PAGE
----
As I write this blog I’m justifying my need to take a break today. This week has been intense to say the least and while next steps are still in the air I know that I still have to plan time to start to take breaks. Not extended lunch hours or less work time necessarily just making it an intentional effort to take a breather from my day.
I found this quote in an article by Fast Company:
“When demand in our lives intensifies, we tend to hunker down and push harder,” says Tony Schwartz, head of New York City-based productivity consulting firm The Energy Project. “The trouble is that, without any downtime to refresh and recharge, we’re less efficient, make more mistakes, and get less engaged with what we’re doing.”
How many of us do this? Quite a few people that I know do and all of us justify it because we have an on-demand lifestyle. We work from everywhere which means we work all of the time unless we put our phones down and actually live in the moment.
Complex concept for workaholics to digest.
Speaking of digesting, my parents taught me from a very young age that food is our fuel and we can handle anything in life if we are doing it with with a full stomach. When I was little I didn’t ask for scientific proof but as an adult I go on a seek and find search with most things that creep into my mind. Such creeping prompted me to find this medical article:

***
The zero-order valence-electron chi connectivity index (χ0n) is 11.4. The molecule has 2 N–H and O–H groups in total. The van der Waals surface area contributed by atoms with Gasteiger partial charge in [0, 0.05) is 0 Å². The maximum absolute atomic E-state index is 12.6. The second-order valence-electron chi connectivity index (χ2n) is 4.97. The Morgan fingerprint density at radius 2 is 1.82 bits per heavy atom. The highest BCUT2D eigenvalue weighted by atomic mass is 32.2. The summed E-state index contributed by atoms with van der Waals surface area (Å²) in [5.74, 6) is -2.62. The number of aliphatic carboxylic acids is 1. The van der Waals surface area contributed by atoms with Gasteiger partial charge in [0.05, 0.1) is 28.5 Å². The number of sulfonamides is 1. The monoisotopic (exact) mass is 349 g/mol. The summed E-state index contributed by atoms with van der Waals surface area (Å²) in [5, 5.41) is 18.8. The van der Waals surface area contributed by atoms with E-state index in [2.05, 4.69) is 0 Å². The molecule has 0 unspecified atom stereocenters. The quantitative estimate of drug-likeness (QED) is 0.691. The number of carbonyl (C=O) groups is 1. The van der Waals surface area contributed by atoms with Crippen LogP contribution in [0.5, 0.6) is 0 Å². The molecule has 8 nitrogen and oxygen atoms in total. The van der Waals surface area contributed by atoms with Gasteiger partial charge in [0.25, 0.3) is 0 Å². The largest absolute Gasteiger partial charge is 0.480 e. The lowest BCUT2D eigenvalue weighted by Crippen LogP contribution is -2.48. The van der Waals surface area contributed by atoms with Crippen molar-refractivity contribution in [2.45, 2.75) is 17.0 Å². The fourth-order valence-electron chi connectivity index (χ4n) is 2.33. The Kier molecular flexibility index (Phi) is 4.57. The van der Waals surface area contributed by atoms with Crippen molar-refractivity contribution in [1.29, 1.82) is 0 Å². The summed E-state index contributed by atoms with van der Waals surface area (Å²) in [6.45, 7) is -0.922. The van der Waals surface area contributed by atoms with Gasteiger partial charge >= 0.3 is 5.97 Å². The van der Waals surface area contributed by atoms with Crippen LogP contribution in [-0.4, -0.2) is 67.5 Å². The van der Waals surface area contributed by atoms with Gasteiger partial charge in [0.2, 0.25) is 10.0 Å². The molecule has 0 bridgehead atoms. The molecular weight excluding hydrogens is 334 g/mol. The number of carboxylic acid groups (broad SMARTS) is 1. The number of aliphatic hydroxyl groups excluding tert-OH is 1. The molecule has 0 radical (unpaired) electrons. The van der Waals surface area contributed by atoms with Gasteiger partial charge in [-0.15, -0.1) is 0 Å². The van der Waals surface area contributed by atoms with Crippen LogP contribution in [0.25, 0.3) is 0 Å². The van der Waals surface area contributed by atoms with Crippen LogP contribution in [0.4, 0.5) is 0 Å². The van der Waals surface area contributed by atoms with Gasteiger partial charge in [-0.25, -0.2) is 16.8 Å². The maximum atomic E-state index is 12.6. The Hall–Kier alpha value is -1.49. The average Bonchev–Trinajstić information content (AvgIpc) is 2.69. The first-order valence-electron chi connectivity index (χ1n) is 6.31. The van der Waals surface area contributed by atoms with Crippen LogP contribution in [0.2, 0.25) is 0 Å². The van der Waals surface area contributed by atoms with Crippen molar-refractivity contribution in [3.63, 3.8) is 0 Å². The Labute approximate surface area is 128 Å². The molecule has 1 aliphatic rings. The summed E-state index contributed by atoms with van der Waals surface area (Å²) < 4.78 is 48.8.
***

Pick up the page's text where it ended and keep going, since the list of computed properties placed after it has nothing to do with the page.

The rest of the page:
“There is definitely a connection between the brain and the gut,” says Francisco J. Marrero, MD, a gastroenterologist with the Digestive Disease Institute at the Cleveland Clinic. “The gut is called the little brain — it’s the largest area of nerves outside the brain.”
With my IBD diagnosis of Crohn’s Colitis I believe that I’m in hyper aware of the impact food has on my body. I know that I can either handle things on an empty stomach and feel more stressed or I can eat and think about what’s going on so I can handle the day and all that it brings.
But is that why it’s comforting?
“The phrase “comfort food” has been around at least as early as 1966, when the Palm Beach Post used it in a story on obesity: “Adults, when under severe emotional stress, turn to what could be called ‘comfort food’—food associated with the security of childhood, like mother’s poached egg or famous chicken soup.”
While I’m on-the-go today, I cannot eat any comfort food. But I can give myself food that will fuel me through the testing I have and the impending news I’m expecting.
What about you? What do you feed your body to give yourself the fuel you need?